PS I think it sounds sexy!

  27. Michael

    Lucy, if only I had an history teacher with your enthusiasm and charisma at. school. At the age of 44 you have inspired me to study for a degree inhistory.

  28. chris crowcroft

    I’m a little late on the ‘r’ debate. In Italy it is called the ‘r nobile’ or (‘noble r’ for the linguistically challenged). There’s the occasional opera singer who has it – Valletti? I had a terrifying landlady who had it, who was from Milan, called ‘La Signo-w-a.’ It’s regarded as smart!


  29. James Alton

    Dear Lucy (if I may be so bold as to familiarly address someone who I’ve seen and heard many times but who knows nothing of me; so, perforce, I dispose of formalities),

    I have seen many of your TV programmes and like them, and it is you charming delivery that is an indispensable part of my liking: though the topics themselves are interesting, your style of delivery is captivating in many ways.
    You have a jocular and engaging style, and it is to your credit that you can find humour in your subjects and don’t mind playing the fool, and being revealed as a sometimes nincompoop: what was the line, now, “drink the bottle”?
    Keep it up but don’t let all this praise discombobulate you: always “To thine own self be true”.

  30. Anthony

    Lucy your porgrammes are such a breath of fresh air. I love history programmes but some of the presenters could send you to sleep (no names).

    I love your style and the so-called speech impediment is delightfully quirky. Don’t ever change!

    Was there anything as pretty on TV as Dr Lucy Worsley with the Marcel wave? I think not.

  31. Sally

    Just discovered you day before yesterday on youtube, while i was stuffing envelopes at work. I checked in partly because I thought “how does she get through life with that name?” Turns out, I had conflated Dursley and Weasley. Then I thought there must be a part of England where your speech is correct (aren’t there parts of Spain where lisping is correct?) – – I held my breath when “rural” and “curare” came up in close succession … and you were “over it like a bird”!! What a sad world it would be if you felt you had to go all uriah-heepy about your speech. Much more thrilling this way. So indeed … thank you and please keep on! And now I have to go and study up on D. Sayers and how she compares to my own personal favorite, M. Allingham.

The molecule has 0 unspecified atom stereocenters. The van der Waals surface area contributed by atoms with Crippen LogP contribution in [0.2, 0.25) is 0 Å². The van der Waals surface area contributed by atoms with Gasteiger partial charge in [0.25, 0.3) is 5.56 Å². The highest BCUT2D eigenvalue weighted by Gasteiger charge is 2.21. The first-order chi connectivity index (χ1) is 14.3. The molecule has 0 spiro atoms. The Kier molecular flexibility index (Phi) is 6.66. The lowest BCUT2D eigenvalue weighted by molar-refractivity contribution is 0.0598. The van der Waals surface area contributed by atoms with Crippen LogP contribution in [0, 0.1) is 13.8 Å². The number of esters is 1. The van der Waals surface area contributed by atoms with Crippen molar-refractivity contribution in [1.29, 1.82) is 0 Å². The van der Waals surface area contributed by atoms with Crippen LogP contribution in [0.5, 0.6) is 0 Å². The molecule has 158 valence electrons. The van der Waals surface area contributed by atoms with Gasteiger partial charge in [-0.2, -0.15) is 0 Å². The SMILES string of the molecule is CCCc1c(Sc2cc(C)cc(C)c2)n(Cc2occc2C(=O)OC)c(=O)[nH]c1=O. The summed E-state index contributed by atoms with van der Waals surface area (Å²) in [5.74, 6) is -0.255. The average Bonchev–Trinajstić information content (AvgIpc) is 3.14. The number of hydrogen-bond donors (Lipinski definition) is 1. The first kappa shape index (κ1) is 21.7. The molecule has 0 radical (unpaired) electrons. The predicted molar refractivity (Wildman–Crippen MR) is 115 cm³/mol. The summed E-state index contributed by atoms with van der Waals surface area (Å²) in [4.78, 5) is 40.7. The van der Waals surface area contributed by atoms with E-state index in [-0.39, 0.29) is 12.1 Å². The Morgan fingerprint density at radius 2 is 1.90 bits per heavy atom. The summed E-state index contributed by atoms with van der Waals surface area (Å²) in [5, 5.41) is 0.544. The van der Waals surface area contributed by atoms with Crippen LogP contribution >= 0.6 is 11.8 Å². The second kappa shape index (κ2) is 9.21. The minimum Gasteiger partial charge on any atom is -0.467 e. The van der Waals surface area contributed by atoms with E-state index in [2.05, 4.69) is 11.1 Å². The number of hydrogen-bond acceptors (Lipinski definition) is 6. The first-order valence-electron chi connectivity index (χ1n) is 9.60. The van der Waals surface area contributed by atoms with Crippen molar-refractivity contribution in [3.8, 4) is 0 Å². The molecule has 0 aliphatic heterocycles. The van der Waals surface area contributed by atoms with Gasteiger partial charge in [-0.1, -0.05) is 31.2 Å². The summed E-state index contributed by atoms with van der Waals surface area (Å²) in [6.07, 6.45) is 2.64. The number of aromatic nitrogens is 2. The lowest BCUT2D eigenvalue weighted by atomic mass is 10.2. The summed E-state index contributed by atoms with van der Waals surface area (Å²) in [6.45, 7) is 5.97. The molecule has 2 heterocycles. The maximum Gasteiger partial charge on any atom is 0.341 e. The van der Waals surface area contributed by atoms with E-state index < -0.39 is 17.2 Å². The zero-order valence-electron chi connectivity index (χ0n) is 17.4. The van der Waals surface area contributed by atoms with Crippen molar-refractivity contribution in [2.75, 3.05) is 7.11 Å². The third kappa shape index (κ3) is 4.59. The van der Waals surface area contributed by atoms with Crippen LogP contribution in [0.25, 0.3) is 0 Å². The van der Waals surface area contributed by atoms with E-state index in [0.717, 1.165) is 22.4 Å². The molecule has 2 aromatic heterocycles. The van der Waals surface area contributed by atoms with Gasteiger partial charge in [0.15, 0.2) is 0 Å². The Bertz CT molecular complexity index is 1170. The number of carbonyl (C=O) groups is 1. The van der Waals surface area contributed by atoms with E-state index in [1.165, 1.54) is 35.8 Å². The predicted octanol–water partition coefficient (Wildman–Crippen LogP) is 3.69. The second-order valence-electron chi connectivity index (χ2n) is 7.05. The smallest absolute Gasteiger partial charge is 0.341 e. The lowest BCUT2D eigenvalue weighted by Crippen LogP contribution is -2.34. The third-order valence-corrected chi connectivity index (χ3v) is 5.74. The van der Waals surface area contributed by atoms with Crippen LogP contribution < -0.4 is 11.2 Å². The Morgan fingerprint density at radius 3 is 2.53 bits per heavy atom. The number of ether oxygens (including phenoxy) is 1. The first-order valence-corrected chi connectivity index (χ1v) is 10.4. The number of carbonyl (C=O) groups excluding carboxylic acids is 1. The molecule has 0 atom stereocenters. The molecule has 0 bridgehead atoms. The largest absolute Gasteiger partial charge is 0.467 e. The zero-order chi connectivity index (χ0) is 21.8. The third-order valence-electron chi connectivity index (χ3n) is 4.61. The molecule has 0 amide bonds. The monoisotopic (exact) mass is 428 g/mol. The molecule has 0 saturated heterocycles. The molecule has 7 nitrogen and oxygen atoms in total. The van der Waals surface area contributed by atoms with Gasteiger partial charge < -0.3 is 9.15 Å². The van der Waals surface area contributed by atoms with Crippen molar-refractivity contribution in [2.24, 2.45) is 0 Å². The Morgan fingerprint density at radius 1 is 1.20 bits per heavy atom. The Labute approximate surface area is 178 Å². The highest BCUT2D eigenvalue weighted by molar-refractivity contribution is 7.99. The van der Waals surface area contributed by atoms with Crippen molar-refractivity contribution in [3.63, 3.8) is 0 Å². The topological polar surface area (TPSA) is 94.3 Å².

32. Stephen L

    Fully agree with all above.
    As much as I enjoy history programs my attention can wander … & I do on occasion nod off in the serious bits.
    But your quirky, enthusiastic presentation keeps my attention !
    I hope you do lots more BBC 4 programs as you are one of the best – intellectually vigorous yet lots of fun.

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  34. Joyce D.

    I just love your presentations, Lucy. Until reading these comments I’d thought your way of speaking was lovely and had no idea you had an impediment, no matter how small. I think you’re the most delightful, pretty, interesting, funny and engaging presenter on TV. I’m a rather very old lady now but still really enjoy anything at all to do with historic U.K. These days there’s hardly anything of interest to watch, but you’re the most wonderful person who can hold my interest through every moment of your series. I love watching even though my hearing is not very good now, but what I do hear is always a fascinating treat. Please make as many series as you possibly can. I just wish I could see each of them over and over.

  35. Jem

    I adore history and particularly British history and I enjoy your presentation and think your lovely.
    Please don’t change.

  36. Sam

    Dear Lucy
    you’re show on the Georgians is great and I find your lisp to be endearing

  37. Tom Ordelman

    Geez, now I’d wish I could say something terribly blunt, and unkind, even embarrassing to you, just to create an opportunity for me to grovel, stammer, throw myself headlong in the dirt for you, and beg for your forgiveness, you bright and cute and lovely and ever so naughty Lucy Wowsly!
    But alas, I cannot for the life of me… You’re simply too dear for this old Dutch poet. 😀

  38. Jay

    Hat tip to Darren. Most of all to you Lucy, for evoking an apology with such courteous good humour. I think this is a first. Someone online has stated they won’t be firing-off ill-considered, thoughtless criticisms. There’s a BIG statement we could all ponder.

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  40. Ed

    I love your speech impediment! Very sexy, as also are you.

    But then again, I also have a thing about brilliant, intelligent women, so maybe it’s just your brains that have seduced me.

    Or it could be your charm, warmth and enthusiasm! Hard to tell.

    xxx Ed

  41. Valentina

    Who cares about speech impediment when you’ ve got so much to say? By the way, my problem is with the “s” instead! I would be very pleased to meet you in person someday, thank you for your work. You are a godsend for those who like me love English history and culture! 🙂

    1. Fionna

      Also, nearly forgot, I find somehow the way you speak is quite melodic with the impediment and, ( please don’t laugh), somehow you sound more intelligent. I still don’t understand why, but I’d love to know where I got that notion.

  42. Fionna

    [clapping] well done Lucy!

  43. Damion Linford

    Good grief , I am late to comment due to utter shock.
    Is there such a thing as an impeded speech pattern. I have had a so called stammer/stutter as long as I have had the gift of speech, its almost my calling card.